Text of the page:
Jeremy Cline 16:15
So when someone first comes to you, how do you start the process of identifying what it is that they need?
Lindsey Jenkin 16:21
I have asked a lot of questions. And that can go back to childhood. I ask them to fill out a very comprehensive health history questionnaire that asks lots of questions around their health as a child, around any significant events that have happened in their life that could cause stress, any medications. We're very aware of the overuse of antibiotics, sort of understanding information like that - if someone had tonsillitis consistently as a child so they'd taken lots and lots and lots of antibiotics, which could have affected the diversity of bacteria in their gut, for example, which could be causing certain symptoms that we're experiencing now. I sort of call it this accumulative effect - kind of think in terms of smoking if one or two cigarettes probably wouldn't cause you any harm, but if you smoke fairly consistently over 10 years, then you might start running into health problems. And it's the same with the way we eat and our lifestyle choices. This is an accumulative effect that can happen over years and years and years. And then all of a sudden, if you think of your body as a chain with lots of links in it, and then one day one of those links becomes weaker and weaker, and then it breaks - but that could be anywhere in the body for different people. So that symptom, as I said, the root cause could often be similar, but their symptoms could be very, very different. So maybe that's migraines for someone or maybe it's a thyroid problem for someone else, or maybe it's diabetes for someone else. So it's understanding their personal health history, and that's how you really personalise nutrition and lifestyle choices for people.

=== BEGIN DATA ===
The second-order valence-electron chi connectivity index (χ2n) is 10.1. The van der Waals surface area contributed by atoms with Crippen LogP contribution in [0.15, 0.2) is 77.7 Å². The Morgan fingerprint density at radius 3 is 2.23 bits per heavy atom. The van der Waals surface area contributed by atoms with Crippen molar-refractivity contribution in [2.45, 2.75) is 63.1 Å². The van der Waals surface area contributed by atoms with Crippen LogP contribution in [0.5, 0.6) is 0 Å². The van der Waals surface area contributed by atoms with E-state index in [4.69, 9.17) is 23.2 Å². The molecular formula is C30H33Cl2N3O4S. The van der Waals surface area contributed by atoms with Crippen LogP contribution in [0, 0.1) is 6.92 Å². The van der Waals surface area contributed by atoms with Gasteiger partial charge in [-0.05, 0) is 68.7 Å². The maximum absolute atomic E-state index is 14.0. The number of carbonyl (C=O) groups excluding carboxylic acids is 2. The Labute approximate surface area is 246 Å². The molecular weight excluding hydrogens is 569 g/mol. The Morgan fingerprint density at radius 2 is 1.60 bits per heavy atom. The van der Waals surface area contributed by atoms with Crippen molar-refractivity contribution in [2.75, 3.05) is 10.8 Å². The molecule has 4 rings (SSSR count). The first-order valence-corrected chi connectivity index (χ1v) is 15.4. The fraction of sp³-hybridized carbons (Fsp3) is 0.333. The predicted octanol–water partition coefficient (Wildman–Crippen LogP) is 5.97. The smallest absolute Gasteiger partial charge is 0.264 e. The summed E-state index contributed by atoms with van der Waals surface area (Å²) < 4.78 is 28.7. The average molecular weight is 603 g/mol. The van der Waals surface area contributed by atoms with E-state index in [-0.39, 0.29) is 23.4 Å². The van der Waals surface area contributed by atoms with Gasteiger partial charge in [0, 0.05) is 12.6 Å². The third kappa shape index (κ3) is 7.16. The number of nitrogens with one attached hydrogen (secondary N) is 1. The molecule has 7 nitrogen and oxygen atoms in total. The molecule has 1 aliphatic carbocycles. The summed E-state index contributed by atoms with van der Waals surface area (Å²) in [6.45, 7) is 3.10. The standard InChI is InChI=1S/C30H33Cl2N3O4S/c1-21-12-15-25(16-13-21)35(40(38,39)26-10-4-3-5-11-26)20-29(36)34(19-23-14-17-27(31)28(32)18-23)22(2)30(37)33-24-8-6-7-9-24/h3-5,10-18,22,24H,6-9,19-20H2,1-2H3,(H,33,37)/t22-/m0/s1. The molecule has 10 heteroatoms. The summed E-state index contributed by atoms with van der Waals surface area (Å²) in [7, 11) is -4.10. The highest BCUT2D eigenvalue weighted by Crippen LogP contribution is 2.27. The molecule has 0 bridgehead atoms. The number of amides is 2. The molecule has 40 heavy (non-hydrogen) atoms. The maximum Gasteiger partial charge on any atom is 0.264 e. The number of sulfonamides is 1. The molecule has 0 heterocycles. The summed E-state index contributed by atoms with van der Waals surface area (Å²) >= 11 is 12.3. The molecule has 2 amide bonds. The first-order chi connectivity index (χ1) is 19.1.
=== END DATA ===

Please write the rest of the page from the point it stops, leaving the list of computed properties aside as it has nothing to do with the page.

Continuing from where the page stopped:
Jeremy Cline 17:51
Can you give me an example of someone who came to you, what came out of their history and what was your recommendation once you went through that process, and what was the result?
Lindsey Jenkin 18:01